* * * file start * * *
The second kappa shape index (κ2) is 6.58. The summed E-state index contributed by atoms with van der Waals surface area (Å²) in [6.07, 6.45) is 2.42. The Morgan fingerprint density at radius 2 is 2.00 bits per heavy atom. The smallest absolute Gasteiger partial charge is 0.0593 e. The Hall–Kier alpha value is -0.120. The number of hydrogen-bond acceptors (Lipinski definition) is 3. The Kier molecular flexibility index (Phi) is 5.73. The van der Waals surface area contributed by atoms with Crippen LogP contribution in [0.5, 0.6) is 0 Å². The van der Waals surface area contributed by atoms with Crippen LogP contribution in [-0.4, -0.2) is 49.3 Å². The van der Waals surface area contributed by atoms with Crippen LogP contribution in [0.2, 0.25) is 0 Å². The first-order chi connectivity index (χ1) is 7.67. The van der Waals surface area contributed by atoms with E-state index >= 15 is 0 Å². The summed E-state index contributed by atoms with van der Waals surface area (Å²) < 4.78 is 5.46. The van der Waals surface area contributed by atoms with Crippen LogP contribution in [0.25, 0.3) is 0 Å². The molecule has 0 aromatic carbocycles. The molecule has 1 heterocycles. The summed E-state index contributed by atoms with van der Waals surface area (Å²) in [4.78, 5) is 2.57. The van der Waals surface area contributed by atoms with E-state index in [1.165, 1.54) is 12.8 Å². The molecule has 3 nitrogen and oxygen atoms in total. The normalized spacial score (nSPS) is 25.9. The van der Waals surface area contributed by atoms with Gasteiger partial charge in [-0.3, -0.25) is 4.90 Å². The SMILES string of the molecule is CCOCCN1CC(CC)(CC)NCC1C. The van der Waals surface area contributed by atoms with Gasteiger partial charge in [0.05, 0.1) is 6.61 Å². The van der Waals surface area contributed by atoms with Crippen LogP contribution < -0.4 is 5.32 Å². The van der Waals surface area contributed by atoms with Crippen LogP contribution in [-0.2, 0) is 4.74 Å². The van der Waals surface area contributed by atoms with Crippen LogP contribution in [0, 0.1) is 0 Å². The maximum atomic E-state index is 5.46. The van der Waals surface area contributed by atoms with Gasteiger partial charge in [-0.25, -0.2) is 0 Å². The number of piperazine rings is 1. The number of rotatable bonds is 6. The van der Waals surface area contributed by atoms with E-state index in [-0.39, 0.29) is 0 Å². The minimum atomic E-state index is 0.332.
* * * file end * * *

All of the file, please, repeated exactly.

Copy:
The second kappa shape index (κ2) is 6.58. The summed E-state index contributed by atoms with van der Waals surface area (Å²) in [6.07, 6.45) is 2.42. The Morgan fingerprint density at radius 2 is 2.00 bits per heavy atom. The smallest absolute Gasteiger partial charge is 0.0593 e. The Hall–Kier alpha value is -0.120. The number of hydrogen-bond acceptors (Lipinski definition) is 3. The Kier molecular flexibility index (Phi) is 5.73. The van der Waals surface area contributed by atoms with Crippen LogP contribution in [0.5, 0.6) is 0 Å². The van der Waals surface area contributed by atoms with Crippen LogP contribution in [-0.4, -0.2) is 49.3 Å². The van der Waals surface area contributed by atoms with Crippen LogP contribution in [0.2, 0.25) is 0 Å². The first-order chi connectivity index (χ1) is 7.67. The van der Waals surface area contributed by atoms with E-state index >= 15 is 0 Å². The summed E-state index contributed by atoms with van der Waals surface area (Å²) < 4.78 is 5.46. The van der Waals surface area contributed by atoms with Crippen LogP contribution in [0.25, 0.3) is 0 Å². The molecule has 0 aromatic carbocycles. The molecule has 1 heterocycles. The summed E-state index contributed by atoms with van der Waals surface area (Å²) in [4.78, 5) is 2.57. The van der Waals surface area contributed by atoms with E-state index in [1.165, 1.54) is 12.8 Å². The molecule has 3 nitrogen and oxygen atoms in total. The normalized spacial score (nSPS) is 25.9. The van der Waals surface area contributed by atoms with Gasteiger partial charge in [-0.3, -0.25) is 4.90 Å². The SMILES string of the molecule is CCOCCN1CC(CC)(CC)NCC1C. The van der Waals surface area contributed by atoms with Gasteiger partial charge in [0.05, 0.1) is 6.61 Å². The van der Waals surface area contributed by atoms with Crippen LogP contribution < -0.4 is 5.32 Å². The van der Waals surface area contributed by atoms with Crippen LogP contribution in [-0.2, 0) is 4.74 Å². The van der Waals surface area contributed by atoms with Crippen LogP contribution in [0, 0.1) is 0 Å². The maximum atomic E-state index is 5.46. The van der Waals surface area contributed by atoms with Gasteiger partial charge in [-0.25, -0.2) is 0 Å². The number of piperazine rings is 1. The number of rotatable bonds is 6. The van der Waals surface area contributed by atoms with E-state index in [-0.39, 0.29) is 0 Å². The minimum atomic E-state index is 0.332.